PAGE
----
Why Winter Olympic Athletes Like Eileen Gu Are Getting Caught Up in U.S.-China Tensions

The International Olympic Committee insists that politics and the Olympics don’t mix. But despite their best efforts, some athletes at this year’s Winter Games are finding themselves caught up in the U.S.-China spat, adding an additional layer of stress to the pressure of competition and tough COVID-19 restrictions.

Trouble began simmering in December, when Washington announced that it would lead a diplomatic boycott of the Beijing Olympics in protest at China’s treatment of the Uyghurs, a Muslim minority group native to Xinjiang. Many Western powers—including Canada, the Netherlands, the U.K. and France—have described Beijing’s repressive policies in the remote northwestern region as “genocide” and some news outlets have even dubbed these Games “the Genocide Olympics.”
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Dinigeer Yulamujiang (20 years old) was chosen as one of two torchbearers at the Uyghur Cross Country skier’s opening ceremony. China claims she was chosen for the job because of her commitment to increasing representation of minorities. She also comes, state media said, “from the part of Xinjiang where skiing as a sport is believed to have originated.” The China Daily said she was “fully deserving [of] the honor.”

It was not seen that way by U.S. officials or Western NGOs. Human Rights Watch in New York City, a rights monitoring organization, declared on Twitter that having a Uyghur light the torch was “a middle finger to the rest of the world. The Chinese government is not just committing crimes against humanity, but also flaunting it.”

Washington and Beijing are at loggerheads over everything from trade and technology to maritime navigation and Taiwan, and some experts say that it was never going to be possible to avoid politics at the Olympics, given the state of relations between the world’s two biggest powers.

“The Olympics are political through and through,” says Jules Boykoff, a sports politics expert at Pacific University in Oregon. “The Olympics stoke political nationalism by design.”

MATTHEW WALSH/AFP via Getty Images Spectators wave China’s national flags as they watch from the stands while Chinese athletes take part in the parade of delegations during the opening ceremony of the Beijing 2022 Winter Olympic Games, at the National Stadium in Beijing, on Feb. 4, 2022.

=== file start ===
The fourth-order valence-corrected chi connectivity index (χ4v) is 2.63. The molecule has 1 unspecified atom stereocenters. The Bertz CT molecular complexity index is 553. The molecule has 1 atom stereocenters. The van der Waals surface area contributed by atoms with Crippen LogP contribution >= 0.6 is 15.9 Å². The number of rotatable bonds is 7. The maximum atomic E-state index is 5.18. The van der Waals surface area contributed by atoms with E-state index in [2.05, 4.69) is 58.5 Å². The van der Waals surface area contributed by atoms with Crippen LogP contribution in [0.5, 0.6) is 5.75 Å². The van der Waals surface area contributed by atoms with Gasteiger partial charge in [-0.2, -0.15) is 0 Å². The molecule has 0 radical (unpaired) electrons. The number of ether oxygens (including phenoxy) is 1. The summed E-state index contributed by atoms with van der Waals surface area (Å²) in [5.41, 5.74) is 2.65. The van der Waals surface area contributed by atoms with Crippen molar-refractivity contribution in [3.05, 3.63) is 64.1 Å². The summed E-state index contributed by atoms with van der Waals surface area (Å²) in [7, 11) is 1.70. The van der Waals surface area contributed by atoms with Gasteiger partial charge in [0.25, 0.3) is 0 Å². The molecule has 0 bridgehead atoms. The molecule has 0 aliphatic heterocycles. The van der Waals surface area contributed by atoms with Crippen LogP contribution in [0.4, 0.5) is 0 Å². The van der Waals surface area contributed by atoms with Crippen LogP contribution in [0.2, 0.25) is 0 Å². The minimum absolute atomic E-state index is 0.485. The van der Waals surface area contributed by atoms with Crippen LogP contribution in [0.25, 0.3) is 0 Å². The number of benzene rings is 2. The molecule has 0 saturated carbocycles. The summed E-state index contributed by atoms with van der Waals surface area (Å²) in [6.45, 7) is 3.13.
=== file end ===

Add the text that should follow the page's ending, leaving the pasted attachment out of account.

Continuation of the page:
Eileen Gu, politics and sport

Competitors from the Chinese diaspora, with a foot in both camps, are attracting plenty of attention—none more so than Eileen Gu, who won her first gold medal on Feb. 8 in the freeski big air event. Gu Ailing (18 years old) was born to an American father, and Chinese mother in San Francisco.

Gu competed for the U.S. for a number of seasons, but at 15 she made the decision to switch her national affiliation in 2019 and represent China in 2022. She’s hardly the first American winter sports athlete to do this: Alpine skier Jeffrey Webb, raised in the U.S., competed for Malaysia at Pyeongchang in 2018, where Michigan-born ice dancer Chris Reed also donned skates for Japan. John-Henry Krueger is skating for Hungary, having won the silver medal in 2018 for the U.S. None of the three were controversial.

Learn More: Eileen Gu, a free-skier, navigates Beijing’s Road to the Winter Olympics

Gu is a different story. In China—where she has been nicknamed “Snow Princess,” graced local editions of Harper’s Bazaar and Vogue—Gu is the home-crowd favorite. She’s so popular that chatter about her gold medal win temporarily crashed the internet in China. Many Americans call her an opportunity seeker or worse in America. Between the beautiful comments she makes on Instagram are calls to Tibet and Hong Kong for human rights, as well as outbursts against her for competing in China.

Charlie Kirk, founder of the right-wing student group Turning Point, suggested to his 1.7 million Twitter followers that Gu was a “traitor” whose behavior was tantamount to “treason” and declared “She should never be able to enter the United States again.” (Gu still lives in the U.S. and has been accepted by Stanford University.) While conceding that the story was “much bigger than Eileen Gu,” Fox News host Will Cain told Tucker Carlson Tonight that it was “ungrateful” of Gu to “betray” and “turn her back” on America.